Posts from Al Troner

Thursday, 05/05/2016

On December 18, 2015, Congress and President Obama ended the 40-year ban on U.S. crude oil exports to countries other than Canada. Today the arbitrage window doesn’t make much economic sense for most exports – Light Louisiana Sweet on the Gulf Coast is about the same price as Brent in the North Sea.  But the prospect of selling crude abroad remains tantalizing for a depressed U.S. upstream, and U.S. producers have begun to consider the possibilities for more significant export volumes.  But does the U.S. have the right stuff?  Will the qualities of U.S. crudes be competitive in global markets?  In today’s blog, we begin a series to consider the qualities of U.S. crudes that are likely to be favored by international crude buyers.

Thursday, 07/04/2013

Finding profitable markets for the rapidly increasing volumes of condensates produced in the Eagle Ford and other U.S. shale plays will be challenging. Sure there will be a growing Canadian need for condensates as a diluent for oil sands-derived bitumen, but that will still leave U.S condensate producers with a big surplus. The logical thing would be to look further afield, but selling to overseas markets— particularly to the growing Asia/Pacific region—is a complicated matter. First, an export license for “raw” (unprocessed) condensate to overseas markets is required, but no such licenses are being issued. Second, the Asia/Pacific region is also experiencing supply growth.

Wednesday, 05/29/2013

By Al Troner, President Asia Pacific Energy Consulting (APEC)

Historically U.S. condensate production has been in the backwater of crude markets, dumped into local crude flows or more recently exported to Canada for use as heavy crude diluent.  In stark contrast, the separation and processing of condensates in East of Suez markets is a major downstream activity, accounting for much of the Mideast Gulf’s naphtha exports and Asia’s feedstock supply.  As U.S. condensate production increases, it is clear that new markets will be needed for the volumes – with suppliers eyeing those robust East of Suez destinations. Today we continue our blog series on international condensates examining splitter/processing capacity in the Middle East and Asia Pacific regions.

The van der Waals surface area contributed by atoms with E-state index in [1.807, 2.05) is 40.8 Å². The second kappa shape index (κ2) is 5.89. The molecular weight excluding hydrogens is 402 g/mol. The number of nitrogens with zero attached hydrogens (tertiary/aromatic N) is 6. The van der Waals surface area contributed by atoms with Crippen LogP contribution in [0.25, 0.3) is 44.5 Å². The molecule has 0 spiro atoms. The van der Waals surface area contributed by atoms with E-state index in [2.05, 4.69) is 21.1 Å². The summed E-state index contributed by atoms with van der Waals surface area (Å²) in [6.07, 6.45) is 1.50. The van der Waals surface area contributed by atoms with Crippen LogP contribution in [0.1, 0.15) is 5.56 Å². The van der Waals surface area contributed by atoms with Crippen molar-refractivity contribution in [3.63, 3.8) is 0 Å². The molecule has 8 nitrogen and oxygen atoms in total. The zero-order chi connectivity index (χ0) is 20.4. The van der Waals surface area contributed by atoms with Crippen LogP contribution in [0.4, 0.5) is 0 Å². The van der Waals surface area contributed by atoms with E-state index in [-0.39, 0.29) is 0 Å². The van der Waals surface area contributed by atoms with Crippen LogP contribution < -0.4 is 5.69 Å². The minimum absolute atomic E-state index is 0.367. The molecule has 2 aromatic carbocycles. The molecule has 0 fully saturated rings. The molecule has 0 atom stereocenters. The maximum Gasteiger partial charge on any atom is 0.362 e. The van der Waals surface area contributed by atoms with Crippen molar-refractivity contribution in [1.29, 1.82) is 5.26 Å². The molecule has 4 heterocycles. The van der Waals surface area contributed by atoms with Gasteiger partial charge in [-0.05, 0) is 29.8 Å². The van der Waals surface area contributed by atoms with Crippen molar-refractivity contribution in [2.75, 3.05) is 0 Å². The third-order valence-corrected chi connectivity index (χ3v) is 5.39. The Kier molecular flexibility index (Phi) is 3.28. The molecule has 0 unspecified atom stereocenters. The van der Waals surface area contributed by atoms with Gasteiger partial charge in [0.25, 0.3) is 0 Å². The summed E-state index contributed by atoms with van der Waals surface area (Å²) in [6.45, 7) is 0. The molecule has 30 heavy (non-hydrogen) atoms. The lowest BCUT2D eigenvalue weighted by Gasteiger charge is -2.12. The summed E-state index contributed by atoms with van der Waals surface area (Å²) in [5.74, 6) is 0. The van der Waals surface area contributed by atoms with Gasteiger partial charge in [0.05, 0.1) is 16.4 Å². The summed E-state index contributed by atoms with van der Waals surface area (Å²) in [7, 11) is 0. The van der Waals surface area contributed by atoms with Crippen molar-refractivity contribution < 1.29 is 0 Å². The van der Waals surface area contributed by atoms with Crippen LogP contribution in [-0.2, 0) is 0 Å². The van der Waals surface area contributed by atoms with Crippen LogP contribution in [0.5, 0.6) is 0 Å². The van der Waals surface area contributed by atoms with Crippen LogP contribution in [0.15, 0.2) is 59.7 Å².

Wednesday, 05/15/2013

By Al Troner, President Asia Pacific Energy Consulting (APEC)

U.S. production of field (lease) condensates is growing like crazy, especially in the Eagle Ford.  There is way too much of this material for it to be absorbed into traditional crude blending markets.  At the same time the production of plant condensate, a.k.a. natural gasoline, is also increasing along with the yield of all other products from natural gas processing plants.  A glut of condensates has developed and is getting worse. Clearly this is an opportunity for new market development, and the bizdev community is hard at work coming up with concepts, projects and proposals to use all of this material in the U.S. and in export markets.  But there is a problem. Condensate markets in different geographies seem to have little in common with each other.  It’s like walking through the looking glass.  One term can have several meanings.  One meaning can be ascribed to several terms. Today we launch a RBN blog series to make sense of it all.